Entrepreneurship: Not for Everyone, But for Anyone

by Makena Kigunda

“Entrepreneurship is not for everyone,” you’ve likely heard from the mouths of successful business tycoons. It’s the startup archetype: high barrier to entry, low rate of success.This lofty, exclusive branding keeps post-secondary students at bay. While Edmonton has a strong startup culture, student exposure to this community is minimal. Whether it’s the fear of taking on a bulk of risk, or a factor of other reasons, few students on campus actively pursue entrepreneurship.

Photo credit: Nicole Chen

Enactus is an international organization that works to bridge this gap, and empower students to gain experience they wouldn’t normally within the classroom, internship, or research lab. With over sixty Enactus teams in Canada alone, students from the University of Alberta are making a local impact.

A contrast to your average student group, this interdisciplinary team launches businesses based in social entrepreneurship. For its exacting demands, Enactus offers back in spades, challenging students to think differently, work more efficiently, and build a differentiating skill-set that will help them navigate the entrepreneurial playing field.

One of these students, Makena Kigunda, joined the team as project manager for Level Up, a consulting group that serves social enterprises. The initiative wasn’t an immediate success. For the first month or so, the student team struggled to understand their value proposition and the impact they sought to impart within the Edmonton community.

Photo credit: Ziyou Zou

Anthony at Your Service, a business founded by Deborah Barrett and her autistic son Anthony, changed that. Raising a child with disabilities, Deborah worried about the quality of Anthony’s adult life. So, she helped him start his own company. Providing opportunities to an often forgotten population, the social enterprise hires individuals with intellectual disabilities to serve the Edmonton market through door to door deliveries.

Starting a business is not an easy venture, especially when pursuing the triple bottom line. With a dual vision of maximizing profit while improving a community’s social or environmental landscape, many social entrepreneurs search for resources that integrate and understand the interdependence between both objectives. And while business owners have passion and vision, they at times lack the the full range of knowledge, skills, or experience to move their ideas forward.

Autism Works. Photo credit: Tapiwa Rabwi

Recognizing this need, Level Up partnered with Autism Nova Scotia and Ready, Willing & Able to launch Autism Works Entrepreneurship in January of 2017: a consulting line that brings current industry knowledge and advice to enterprises like Deborah and Anthony’s.

Kigunda and her team work to understand the pain points of each client they take on, and develop an up-to-date business plan. Utilizing the space offered at eHUB, the university’s start-up incubator, Level Up crafted strategic recommendations for Anthony at Your Service, and introduced channels for networking opportunities with other organizations. The support offered by the group goes beyond the table, as the students put in time and resources to help the entrepreneur bring recommendations into fruition. Most recently, the student team helped Anthony at Your Service’s human resource expansion, and today the discussion continues around new ways of structuring the business’ offerings towards sustainability and growth. Deborah’s confidence in the future of her business grew as Enactus helped guide her through unknown territory.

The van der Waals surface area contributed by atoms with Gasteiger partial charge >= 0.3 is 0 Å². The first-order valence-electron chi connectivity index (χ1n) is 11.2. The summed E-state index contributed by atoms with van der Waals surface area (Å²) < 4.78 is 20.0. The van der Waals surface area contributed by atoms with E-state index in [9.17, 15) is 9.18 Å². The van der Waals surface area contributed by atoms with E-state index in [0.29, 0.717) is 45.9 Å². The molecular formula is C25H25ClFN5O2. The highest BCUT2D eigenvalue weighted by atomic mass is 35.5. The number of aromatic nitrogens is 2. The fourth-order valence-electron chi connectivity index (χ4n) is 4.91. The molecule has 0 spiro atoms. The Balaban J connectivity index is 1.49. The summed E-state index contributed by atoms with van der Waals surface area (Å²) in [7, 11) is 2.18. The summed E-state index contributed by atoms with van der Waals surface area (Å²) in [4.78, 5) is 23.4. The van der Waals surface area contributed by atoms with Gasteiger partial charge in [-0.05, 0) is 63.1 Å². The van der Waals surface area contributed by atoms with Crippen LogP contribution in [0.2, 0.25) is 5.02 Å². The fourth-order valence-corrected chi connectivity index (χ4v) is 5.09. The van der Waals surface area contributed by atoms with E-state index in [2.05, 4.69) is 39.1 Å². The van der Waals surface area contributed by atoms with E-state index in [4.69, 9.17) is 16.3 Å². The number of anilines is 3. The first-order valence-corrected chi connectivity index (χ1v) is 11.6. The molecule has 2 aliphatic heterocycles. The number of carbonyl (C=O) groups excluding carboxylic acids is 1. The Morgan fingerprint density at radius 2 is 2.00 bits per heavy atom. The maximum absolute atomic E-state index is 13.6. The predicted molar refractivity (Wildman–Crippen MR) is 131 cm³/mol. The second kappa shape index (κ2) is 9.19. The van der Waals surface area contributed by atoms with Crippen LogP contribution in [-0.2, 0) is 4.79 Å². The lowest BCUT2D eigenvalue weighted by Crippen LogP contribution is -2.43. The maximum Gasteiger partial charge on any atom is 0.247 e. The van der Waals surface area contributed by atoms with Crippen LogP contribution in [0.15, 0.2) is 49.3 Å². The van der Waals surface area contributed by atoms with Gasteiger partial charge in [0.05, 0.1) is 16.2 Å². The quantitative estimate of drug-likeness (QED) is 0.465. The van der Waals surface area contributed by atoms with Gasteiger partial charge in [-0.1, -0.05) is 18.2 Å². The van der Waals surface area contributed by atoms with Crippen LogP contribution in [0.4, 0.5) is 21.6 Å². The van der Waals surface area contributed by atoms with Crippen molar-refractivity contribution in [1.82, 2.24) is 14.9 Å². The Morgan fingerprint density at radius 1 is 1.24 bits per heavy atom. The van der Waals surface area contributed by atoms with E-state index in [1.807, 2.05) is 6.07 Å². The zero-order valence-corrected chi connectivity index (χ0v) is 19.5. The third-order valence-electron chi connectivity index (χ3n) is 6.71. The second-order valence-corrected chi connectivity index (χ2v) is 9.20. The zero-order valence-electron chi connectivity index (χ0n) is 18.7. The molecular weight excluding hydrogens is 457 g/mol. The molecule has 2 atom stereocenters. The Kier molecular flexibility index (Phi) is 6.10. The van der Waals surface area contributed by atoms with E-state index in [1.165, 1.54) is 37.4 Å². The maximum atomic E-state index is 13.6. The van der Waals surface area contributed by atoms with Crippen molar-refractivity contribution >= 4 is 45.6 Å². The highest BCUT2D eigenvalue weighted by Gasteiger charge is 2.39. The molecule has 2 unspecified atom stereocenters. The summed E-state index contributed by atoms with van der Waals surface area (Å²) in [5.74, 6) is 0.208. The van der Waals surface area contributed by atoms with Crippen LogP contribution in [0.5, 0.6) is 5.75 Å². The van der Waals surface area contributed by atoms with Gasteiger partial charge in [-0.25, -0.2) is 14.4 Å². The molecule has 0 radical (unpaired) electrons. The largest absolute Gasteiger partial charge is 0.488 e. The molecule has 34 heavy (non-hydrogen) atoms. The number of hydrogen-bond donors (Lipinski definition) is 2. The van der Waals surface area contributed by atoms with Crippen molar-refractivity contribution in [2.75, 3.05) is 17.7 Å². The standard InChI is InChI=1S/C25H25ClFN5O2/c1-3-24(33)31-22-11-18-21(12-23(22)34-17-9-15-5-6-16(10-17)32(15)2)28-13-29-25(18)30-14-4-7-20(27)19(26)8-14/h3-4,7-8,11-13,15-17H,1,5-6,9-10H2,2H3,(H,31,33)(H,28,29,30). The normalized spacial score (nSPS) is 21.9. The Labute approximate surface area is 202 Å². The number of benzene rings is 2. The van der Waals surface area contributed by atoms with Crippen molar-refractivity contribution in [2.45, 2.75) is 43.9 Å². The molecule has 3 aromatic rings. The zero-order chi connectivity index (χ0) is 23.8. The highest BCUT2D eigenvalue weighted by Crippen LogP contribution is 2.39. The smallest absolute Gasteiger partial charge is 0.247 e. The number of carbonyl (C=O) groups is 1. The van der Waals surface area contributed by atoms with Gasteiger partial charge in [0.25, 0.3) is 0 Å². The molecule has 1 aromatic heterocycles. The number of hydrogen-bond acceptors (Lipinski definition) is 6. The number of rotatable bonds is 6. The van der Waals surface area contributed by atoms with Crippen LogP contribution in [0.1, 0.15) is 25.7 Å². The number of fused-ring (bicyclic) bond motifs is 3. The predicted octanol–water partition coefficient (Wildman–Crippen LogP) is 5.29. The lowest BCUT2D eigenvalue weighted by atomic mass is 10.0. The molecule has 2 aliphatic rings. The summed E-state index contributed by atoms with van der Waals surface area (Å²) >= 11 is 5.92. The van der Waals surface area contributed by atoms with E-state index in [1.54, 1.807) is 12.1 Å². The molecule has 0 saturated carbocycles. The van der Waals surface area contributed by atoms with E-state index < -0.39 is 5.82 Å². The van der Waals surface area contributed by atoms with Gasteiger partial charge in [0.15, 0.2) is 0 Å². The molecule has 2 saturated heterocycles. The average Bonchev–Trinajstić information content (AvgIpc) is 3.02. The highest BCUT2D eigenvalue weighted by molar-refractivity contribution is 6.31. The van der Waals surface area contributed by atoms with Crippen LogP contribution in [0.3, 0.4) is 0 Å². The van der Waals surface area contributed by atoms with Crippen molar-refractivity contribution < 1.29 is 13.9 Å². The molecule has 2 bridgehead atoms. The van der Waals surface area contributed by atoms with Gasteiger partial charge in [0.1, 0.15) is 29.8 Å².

Level Up team with Anthony at Your Service’s CEO, Deborah Barrett. Photo credit: Makena Kigunda.

Kigunda recalls the initial intimidation of sitting down across from a startup CEO. While the group has found its grounding and received recognition at Enactus Canada’s National Exhibition, there was a learning curve to truly understanding how to bridge the gap between where an organization is, and where it seeks to grow. Inspired by Deborah’s drive as a social and female entrepreneur, Kigunda looks forward to see how she can contribute to the changing landscape of business: one that cares about its people as much as its profit.

Alongside consulting, Enactus University of Alberta has launched other student initiatives. Taking on the role of Vice President Projects this year, Kigunda oversees the development of three additional projects, one which repurposes food waste into everyday products. Recytrus, an all-purpose cleaner made from re-used citrus peels sourced out of juice bars and local restaurants, will be exhibited at Edmonton’s upcoming Innovation Garage hosted by the Canadian National Exhibition at K-Days.  Brew Green, another side of the product line, collects used coffee grounds from Second Cup cafes on campus to create organic soap and beauty products, featuring an aromatic java scent.

Brew Green product line. Photo credits: Gabriel Nunes

The hours put into running student businesses has expanded Kigunda’s perspective further than she could have ever predicted. Gaining an understanding of what entrepreneurship is, what it takes, and what it brings back, she wants to help other students become involved, and ultimately empowered to shape the future for themselves and those around them. Together, Enactus University of Alberta students are proving through the businesses they build, the products they develop, and the causes they promote, that while entrepreneurship may not be for everyone, it’s truly in reach for anyone who pursues it.

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